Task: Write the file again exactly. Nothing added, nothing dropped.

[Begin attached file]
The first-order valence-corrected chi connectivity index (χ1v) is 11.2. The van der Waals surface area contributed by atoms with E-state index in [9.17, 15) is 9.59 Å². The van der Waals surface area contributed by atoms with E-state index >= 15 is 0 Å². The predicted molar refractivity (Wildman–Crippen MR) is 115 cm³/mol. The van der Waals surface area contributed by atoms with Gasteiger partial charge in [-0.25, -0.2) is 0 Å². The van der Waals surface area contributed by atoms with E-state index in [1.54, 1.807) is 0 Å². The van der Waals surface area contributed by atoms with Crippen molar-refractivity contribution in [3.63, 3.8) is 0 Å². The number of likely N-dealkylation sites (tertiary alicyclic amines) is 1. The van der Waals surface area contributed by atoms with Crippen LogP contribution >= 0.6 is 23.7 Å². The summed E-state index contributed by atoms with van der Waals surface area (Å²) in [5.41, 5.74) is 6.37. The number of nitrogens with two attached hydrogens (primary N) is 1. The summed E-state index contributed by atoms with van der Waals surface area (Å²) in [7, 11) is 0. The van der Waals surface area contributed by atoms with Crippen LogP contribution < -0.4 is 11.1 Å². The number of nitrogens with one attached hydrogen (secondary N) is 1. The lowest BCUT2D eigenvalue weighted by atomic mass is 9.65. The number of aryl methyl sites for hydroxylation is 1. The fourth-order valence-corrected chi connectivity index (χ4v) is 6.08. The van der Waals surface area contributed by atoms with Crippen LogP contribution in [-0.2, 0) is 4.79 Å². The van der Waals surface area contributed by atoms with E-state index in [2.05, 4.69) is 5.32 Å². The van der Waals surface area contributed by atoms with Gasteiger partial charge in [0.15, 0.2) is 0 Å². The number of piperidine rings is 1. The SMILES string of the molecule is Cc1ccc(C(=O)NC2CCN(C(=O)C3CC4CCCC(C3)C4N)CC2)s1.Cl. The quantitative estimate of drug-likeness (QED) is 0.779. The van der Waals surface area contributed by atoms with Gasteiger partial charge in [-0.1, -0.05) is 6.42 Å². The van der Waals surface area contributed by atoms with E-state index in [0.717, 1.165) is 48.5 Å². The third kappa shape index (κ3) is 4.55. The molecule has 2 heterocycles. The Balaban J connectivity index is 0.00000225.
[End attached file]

The first-order valence-corrected chi connectivity index (χ1v) is 11.2. The van der Waals surface area contributed by atoms with E-state index in [9.17, 15) is 9.59 Å². The van der Waals surface area contributed by atoms with E-state index >= 15 is 0 Å². The predicted molar refractivity (Wildman–Crippen MR) is 115 cm³/mol. The van der Waals surface area contributed by atoms with Gasteiger partial charge in [-0.25, -0.2) is 0 Å². The van der Waals surface area contributed by atoms with E-state index in [1.54, 1.807) is 0 Å². The van der Waals surface area contributed by atoms with Crippen molar-refractivity contribution in [3.63, 3.8) is 0 Å². The number of likely N-dealkylation sites (tertiary alicyclic amines) is 1. The van der Waals surface area contributed by atoms with Crippen LogP contribution >= 0.6 is 23.7 Å². The summed E-state index contributed by atoms with van der Waals surface area (Å²) in [5.41, 5.74) is 6.37. The number of nitrogens with two attached hydrogens (primary N) is 1. The summed E-state index contributed by atoms with van der Waals surface area (Å²) in [7, 11) is 0. The van der Waals surface area contributed by atoms with Crippen LogP contribution < -0.4 is 11.1 Å². The number of nitrogens with one attached hydrogen (secondary N) is 1. The lowest BCUT2D eigenvalue weighted by atomic mass is 9.65. The number of aryl methyl sites for hydroxylation is 1. The fourth-order valence-corrected chi connectivity index (χ4v) is 6.08. The van der Waals surface area contributed by atoms with Crippen LogP contribution in [-0.2, 0) is 4.79 Å². The van der Waals surface area contributed by atoms with E-state index in [2.05, 4.69) is 5.32 Å². The van der Waals surface area contributed by atoms with Gasteiger partial charge in [0.15, 0.2) is 0 Å². The number of piperidine rings is 1. The SMILES string of the molecule is Cc1ccc(C(=O)NC2CCN(C(=O)C3CC4CCCC(C3)C4N)CC2)s1.Cl. The quantitative estimate of drug-likeness (QED) is 0.779. The van der Waals surface area contributed by atoms with Gasteiger partial charge in [-0.1, -0.05) is 6.42 Å². The van der Waals surface area contributed by atoms with E-state index in [0.717, 1.165) is 48.5 Å². The third kappa shape index (κ3) is 4.55. The molecule has 2 heterocycles. The Balaban J connectivity index is 0.00000225.